Over the last few years, Real Madrid’s academy has produced some of the finest players that are gracing the footballing world right now. From Alvaro Morata to Mariano Diaz, the Blancos’ academy is like a factory that keeps on producing talents without cessation. And another one of them is Marcos Llorente.
Llorente, a 24-year-old defensive midfielder, completed a move from Real Madrid to rivals Atletico Madrid last month for reportedly £36 million.
The youngster is well known for his versatility in the central and defensive midfield positions. He is always keen to break up counter attacks by attacking the opponent from an early stage.
He is a handful to contain for his capability to play long balls by making key passes. After a Real Madrid victory at Stadio Olimpico, he started his first game of the season. He immediately provided Real with press-resistance and ball recoveries during last season in Rome.
He received several proposals from around Europe. Manchester United, Arsenal, Roma, and Sevilla were all ready to bid but the youngster chose to play for Atletico Madrid.
This tactical analysis will profile Llorente at Atletico Madrid.
Llorente comes from a family of professional footballers who maintain great ties with Real Madrid. His grandfather, Ramón Grosso, played for Real Madrid between 1964 and 1976 and won 14 Spanish national team caps. His father, Paco Llorente, helped the Los Blancos to three La Liga titles and two Copa del Rey successes between 1987 and 1994, playing over a hundred times for the club. Francisco Gento, his great uncle was part of the most successful phase in the club’s history, playing over 400 games in a 19-year-spell. He won 12 La Liga titles and six European Cups in his brilliant career.
The young midfielder is a product of Real Madrid’s youth academy, La Fabrica. The midfielder joined the academy at the age of 13. He spent just over six years at that level progressing to the club’s reserve team. In the season 2014/15, he played for the reserve side. After that, he was promoted to the main team the next season.
His first year with the reserves went well. He was called up to represent Spain for under-19 midway through the campaign. Llorente made his debut for the national team in a friendly match against the Netherlands. He was also in the squad for 2014 UEFA European Championship elite round.
Llorente became a prominent member of the squad when he was loaned to Deportivo Alaves for a full season in 2016. He made 33 appearances for the club. After his excellent performance, he returned to Real Madrid from loan to join Zinédine Zidane’s team.
He was never likely to dislodge the likes of Luka Modric, Toni Kroos or Casemiro at the Santigo Bernabeu but often impressed when given a chance. But even then, he made only five La Liga starts under Zidane in 2017/18 and six last terms. This prompted him to consider a move away from the club he had called home for more than a decade.
Llorente is an exciting central midfielder who has shown himself to thrive in a deeper position. His performances in the season when he was on loan at Alaves have highlighted his quality as a midfield protector and supplier. The scout report shows his adaptation to both these positions.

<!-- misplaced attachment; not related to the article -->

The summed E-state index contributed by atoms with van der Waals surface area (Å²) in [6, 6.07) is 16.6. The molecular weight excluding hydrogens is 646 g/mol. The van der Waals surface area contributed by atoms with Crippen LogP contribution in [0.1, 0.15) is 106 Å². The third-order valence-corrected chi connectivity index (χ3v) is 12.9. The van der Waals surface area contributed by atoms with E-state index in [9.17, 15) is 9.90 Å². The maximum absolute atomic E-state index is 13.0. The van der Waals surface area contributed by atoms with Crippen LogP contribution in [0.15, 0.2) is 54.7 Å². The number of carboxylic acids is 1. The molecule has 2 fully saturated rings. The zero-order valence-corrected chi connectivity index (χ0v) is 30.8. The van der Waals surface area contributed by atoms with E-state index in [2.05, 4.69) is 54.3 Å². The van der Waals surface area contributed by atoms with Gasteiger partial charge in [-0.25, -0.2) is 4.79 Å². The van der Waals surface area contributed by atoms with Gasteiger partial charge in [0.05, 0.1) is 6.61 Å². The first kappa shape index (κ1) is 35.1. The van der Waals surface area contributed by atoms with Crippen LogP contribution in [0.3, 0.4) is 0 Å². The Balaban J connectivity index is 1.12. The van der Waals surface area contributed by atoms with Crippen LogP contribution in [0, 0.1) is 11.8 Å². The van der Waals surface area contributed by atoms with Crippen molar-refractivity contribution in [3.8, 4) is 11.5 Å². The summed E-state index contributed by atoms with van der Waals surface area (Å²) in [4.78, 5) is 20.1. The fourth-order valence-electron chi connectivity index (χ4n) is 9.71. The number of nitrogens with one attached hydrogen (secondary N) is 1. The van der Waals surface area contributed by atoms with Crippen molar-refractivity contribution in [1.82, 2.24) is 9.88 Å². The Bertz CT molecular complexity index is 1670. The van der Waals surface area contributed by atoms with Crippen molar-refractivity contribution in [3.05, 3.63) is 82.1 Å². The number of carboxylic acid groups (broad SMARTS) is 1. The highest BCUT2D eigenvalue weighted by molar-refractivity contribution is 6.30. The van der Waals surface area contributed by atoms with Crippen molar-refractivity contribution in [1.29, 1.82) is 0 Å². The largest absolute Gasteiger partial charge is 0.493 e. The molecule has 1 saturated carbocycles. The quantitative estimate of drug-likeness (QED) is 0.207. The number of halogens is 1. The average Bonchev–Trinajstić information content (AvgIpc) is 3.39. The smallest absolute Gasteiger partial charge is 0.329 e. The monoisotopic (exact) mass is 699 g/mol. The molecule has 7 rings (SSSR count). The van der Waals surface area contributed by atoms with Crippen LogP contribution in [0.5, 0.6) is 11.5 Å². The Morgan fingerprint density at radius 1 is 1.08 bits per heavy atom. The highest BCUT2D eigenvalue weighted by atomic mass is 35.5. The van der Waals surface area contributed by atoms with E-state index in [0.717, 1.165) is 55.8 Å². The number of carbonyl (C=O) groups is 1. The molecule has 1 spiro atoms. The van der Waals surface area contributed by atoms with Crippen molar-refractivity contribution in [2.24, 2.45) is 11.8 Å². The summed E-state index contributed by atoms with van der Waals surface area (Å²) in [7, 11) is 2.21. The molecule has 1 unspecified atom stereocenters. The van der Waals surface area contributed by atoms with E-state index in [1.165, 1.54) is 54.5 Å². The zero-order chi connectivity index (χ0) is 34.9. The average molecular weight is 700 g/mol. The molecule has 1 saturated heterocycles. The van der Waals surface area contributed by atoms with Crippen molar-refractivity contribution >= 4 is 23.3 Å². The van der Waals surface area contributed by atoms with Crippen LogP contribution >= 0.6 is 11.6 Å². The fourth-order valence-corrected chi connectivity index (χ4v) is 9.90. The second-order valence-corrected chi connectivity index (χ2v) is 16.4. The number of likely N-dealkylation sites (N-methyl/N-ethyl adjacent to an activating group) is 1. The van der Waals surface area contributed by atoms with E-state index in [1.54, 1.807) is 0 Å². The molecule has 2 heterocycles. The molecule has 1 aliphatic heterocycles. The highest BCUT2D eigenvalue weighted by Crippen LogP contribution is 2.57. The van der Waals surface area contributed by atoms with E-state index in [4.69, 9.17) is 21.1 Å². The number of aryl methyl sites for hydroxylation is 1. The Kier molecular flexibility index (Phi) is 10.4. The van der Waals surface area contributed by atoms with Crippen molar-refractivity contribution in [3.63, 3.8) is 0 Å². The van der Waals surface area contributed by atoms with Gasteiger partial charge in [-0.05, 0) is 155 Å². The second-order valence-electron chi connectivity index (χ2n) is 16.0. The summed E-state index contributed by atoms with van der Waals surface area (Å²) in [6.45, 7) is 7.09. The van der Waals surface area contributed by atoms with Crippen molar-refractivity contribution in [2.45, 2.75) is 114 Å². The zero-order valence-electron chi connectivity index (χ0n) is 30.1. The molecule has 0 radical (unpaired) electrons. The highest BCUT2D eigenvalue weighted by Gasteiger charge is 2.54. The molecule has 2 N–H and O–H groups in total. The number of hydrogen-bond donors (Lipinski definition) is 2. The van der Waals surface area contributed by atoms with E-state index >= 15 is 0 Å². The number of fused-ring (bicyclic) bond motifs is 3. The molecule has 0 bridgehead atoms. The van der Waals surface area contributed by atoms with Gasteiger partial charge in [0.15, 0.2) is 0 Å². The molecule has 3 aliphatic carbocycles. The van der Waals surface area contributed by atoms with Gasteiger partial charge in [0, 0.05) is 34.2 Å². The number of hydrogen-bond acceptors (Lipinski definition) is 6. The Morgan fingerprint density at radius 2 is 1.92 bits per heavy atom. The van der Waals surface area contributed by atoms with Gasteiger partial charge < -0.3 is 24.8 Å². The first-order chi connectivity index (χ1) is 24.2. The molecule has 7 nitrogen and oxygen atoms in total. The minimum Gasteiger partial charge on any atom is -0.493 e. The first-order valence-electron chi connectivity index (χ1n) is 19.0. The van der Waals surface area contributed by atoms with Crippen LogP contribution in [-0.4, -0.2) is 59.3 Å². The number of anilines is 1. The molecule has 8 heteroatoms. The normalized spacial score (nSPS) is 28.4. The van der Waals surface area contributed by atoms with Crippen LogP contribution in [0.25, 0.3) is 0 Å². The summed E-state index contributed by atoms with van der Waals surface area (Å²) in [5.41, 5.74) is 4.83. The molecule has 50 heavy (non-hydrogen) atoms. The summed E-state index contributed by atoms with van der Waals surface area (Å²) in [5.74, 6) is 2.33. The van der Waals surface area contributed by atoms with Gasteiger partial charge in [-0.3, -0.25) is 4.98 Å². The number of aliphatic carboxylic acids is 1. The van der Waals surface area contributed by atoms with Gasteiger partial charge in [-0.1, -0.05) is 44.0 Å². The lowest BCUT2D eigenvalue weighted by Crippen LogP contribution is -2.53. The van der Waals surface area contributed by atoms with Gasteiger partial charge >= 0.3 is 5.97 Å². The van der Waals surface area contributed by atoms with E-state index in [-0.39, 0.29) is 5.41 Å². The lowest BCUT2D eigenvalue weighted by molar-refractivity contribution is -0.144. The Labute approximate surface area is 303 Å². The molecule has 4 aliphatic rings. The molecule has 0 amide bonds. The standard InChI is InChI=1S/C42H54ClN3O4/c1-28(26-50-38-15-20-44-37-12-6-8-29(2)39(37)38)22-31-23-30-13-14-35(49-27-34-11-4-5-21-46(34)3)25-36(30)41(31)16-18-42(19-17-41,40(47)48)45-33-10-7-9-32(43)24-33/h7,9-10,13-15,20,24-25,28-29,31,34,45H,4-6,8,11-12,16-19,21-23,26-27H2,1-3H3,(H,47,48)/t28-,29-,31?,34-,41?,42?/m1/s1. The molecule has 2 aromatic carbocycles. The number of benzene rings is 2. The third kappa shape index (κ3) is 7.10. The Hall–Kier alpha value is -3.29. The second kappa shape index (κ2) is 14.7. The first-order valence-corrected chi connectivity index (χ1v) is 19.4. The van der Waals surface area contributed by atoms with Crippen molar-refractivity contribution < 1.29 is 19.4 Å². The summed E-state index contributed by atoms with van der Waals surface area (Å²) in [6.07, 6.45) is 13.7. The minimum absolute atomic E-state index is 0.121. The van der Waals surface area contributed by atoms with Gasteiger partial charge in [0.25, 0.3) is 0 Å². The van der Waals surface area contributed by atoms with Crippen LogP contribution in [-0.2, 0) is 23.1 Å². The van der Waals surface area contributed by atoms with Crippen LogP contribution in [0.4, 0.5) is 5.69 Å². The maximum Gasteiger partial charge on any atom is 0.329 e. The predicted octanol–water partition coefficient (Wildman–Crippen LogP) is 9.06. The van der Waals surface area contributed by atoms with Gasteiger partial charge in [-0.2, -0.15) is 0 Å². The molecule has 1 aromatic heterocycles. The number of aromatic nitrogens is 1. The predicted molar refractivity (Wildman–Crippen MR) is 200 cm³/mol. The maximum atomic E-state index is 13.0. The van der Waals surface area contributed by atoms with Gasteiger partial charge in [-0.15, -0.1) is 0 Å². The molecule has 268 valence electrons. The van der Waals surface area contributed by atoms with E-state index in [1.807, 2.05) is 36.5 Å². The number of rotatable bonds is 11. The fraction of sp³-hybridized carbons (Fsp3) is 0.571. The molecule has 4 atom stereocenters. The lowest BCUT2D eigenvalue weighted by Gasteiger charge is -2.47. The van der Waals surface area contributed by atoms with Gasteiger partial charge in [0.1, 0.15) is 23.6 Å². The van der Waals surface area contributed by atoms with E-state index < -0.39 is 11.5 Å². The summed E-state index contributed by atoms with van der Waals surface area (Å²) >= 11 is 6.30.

Having broken out during the latter half of 2015/16, the 24-years-old had asserted himself at the base of Zidane’s midfield trio, operating behind Kroos and Modrić. And, while not as glamorous as his central colleagues, he had arguably proved more integral to the structure of the team as a whole.
The tradition of his family was continuing when Llorente appeared for the first team. On the basis of the player’s form throughout 2016/17, it was expected that he could follow his father and great uncle in becoming a core squad member. But Zidane had strategized his squad differently.
Zidane’s affixation with defensive midfielders is one that has not reduced with the passing of time. It is something that has increased even more since he became a manager. He does not put out teams without defensive midfielders, and he values their presence more than anything. Yet, even for a man who loves his defensive midfielders, three was a crowd.
Real Madrid had Casemiro, Mateo Kovacic and Llorente on their books as defensive midfielders. But Llorente was pushed further down the pecking order. This was not what he expected when he was leaving Alaves after his loan deal expired.
He was seen as the ready-made squad option for Casemiro, whose absence in the XI, either due to injury or suspension, made the team unbalanced. He was the only one in the squad who didn’t have a natural replacement in his position. With more on-the-ball abilities, Llorente was even touted as the one who would dislodge the Brazilian from the first team. He was more resistant to opposition press and always made himself available as a passing outlet.
Still, Zidane’s back-up plan when Casemiro couldn’t play was to shift Kovacic or Kroos deeper. He also restructured the scheme around a double-pivot. Because of this arrangement, the team survived a Bayern bloodbath.
He was the player that most Madridistas were waiting to see run out regularly at the Bernabeu in the future. But due to lack of his time, he decided to play for Atletico Madrid. It does not make sense for Real to get rid of the player who has Los Blancos’ DNA, particularly when they are losing him to their great rivals.